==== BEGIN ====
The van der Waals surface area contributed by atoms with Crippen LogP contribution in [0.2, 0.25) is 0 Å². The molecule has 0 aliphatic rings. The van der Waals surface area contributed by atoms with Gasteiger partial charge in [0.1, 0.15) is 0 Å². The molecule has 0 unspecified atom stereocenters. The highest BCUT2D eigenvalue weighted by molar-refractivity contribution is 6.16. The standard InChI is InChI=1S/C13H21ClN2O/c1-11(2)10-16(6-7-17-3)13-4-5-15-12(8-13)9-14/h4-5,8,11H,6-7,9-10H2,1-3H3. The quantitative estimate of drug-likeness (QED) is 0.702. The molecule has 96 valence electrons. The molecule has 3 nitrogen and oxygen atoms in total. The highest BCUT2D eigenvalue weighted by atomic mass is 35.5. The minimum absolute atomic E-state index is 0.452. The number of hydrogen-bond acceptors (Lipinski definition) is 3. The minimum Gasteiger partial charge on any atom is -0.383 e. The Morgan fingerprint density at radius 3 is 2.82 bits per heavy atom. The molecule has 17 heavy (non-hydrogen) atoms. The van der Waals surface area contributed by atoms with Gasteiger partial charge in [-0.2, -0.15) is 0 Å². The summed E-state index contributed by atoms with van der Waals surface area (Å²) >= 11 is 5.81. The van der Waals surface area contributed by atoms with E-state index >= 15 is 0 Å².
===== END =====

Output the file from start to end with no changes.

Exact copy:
The van der Waals surface area contributed by atoms with Crippen LogP contribution in [0.2, 0.25) is 0 Å². The molecule has 0 aliphatic rings. The van der Waals surface area contributed by atoms with Gasteiger partial charge in [0.1, 0.15) is 0 Å². The molecule has 0 unspecified atom stereocenters. The highest BCUT2D eigenvalue weighted by molar-refractivity contribution is 6.16. The standard InChI is InChI=1S/C13H21ClN2O/c1-11(2)10-16(6-7-17-3)13-4-5-15-12(8-13)9-14/h4-5,8,11H,6-7,9-10H2,1-3H3. The quantitative estimate of drug-likeness (QED) is 0.702. The molecule has 96 valence electrons. The molecule has 3 nitrogen and oxygen atoms in total. The highest BCUT2D eigenvalue weighted by atomic mass is 35.5. The minimum absolute atomic E-state index is 0.452. The number of hydrogen-bond acceptors (Lipinski definition) is 3. The minimum Gasteiger partial charge on any atom is -0.383 e. The Morgan fingerprint density at radius 3 is 2.82 bits per heavy atom. The molecule has 17 heavy (non-hydrogen) atoms. The van der Waals surface area contributed by atoms with Gasteiger partial charge in [-0.2, -0.15) is 0 Å². The summed E-state index contributed by atoms with van der Waals surface area (Å²) >= 11 is 5.81. The van der Waals surface area contributed by atoms with E-state index >= 15 is 0 Å².